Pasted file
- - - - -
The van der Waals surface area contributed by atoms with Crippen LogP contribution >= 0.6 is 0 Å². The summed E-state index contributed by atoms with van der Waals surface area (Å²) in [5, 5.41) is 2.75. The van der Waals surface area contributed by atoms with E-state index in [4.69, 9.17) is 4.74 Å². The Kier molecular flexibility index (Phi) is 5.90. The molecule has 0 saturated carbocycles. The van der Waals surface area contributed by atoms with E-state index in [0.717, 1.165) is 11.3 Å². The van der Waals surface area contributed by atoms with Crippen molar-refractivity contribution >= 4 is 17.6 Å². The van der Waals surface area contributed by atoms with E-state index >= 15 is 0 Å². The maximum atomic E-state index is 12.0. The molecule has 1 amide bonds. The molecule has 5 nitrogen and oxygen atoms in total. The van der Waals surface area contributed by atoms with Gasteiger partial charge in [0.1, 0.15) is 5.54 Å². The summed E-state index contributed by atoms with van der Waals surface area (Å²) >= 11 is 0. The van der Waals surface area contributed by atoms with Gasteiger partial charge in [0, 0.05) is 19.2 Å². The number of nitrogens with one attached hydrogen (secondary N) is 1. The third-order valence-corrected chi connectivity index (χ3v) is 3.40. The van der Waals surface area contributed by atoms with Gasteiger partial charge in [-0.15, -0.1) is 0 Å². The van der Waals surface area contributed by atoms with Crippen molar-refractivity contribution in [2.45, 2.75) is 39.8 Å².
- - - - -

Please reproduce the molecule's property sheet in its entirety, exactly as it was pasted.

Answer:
The van der Waals surface area contributed by atoms with Crippen LogP contribution >= 0.6 is 0 Å². The summed E-state index contributed by atoms with van der Waals surface area (Å²) in [5, 5.41) is 2.75. The van der Waals surface area contributed by atoms with E-state index in [4.69, 9.17) is 4.74 Å². The Kier molecular flexibility index (Phi) is 5.90. The molecule has 0 saturated carbocycles. The van der Waals surface area contributed by atoms with E-state index in [0.717, 1.165) is 11.3 Å². The van der Waals surface area contributed by atoms with Crippen molar-refractivity contribution >= 4 is 17.6 Å². The van der Waals surface area contributed by atoms with E-state index >= 15 is 0 Å². The maximum atomic E-state index is 12.0. The molecule has 1 amide bonds. The molecule has 5 nitrogen and oxygen atoms in total. The van der Waals surface area contributed by atoms with Gasteiger partial charge in [0.1, 0.15) is 5.54 Å². The summed E-state index contributed by atoms with van der Waals surface area (Å²) >= 11 is 0. The van der Waals surface area contributed by atoms with Gasteiger partial charge in [0, 0.05) is 19.2 Å². The number of nitrogens with one attached hydrogen (secondary N) is 1. The third-order valence-corrected chi connectivity index (χ3v) is 3.40. The van der Waals surface area contributed by atoms with Gasteiger partial charge in [-0.15, -0.1) is 0 Å². The van der Waals surface area contributed by atoms with Crippen molar-refractivity contribution in [2.45, 2.75) is 39.8 Å².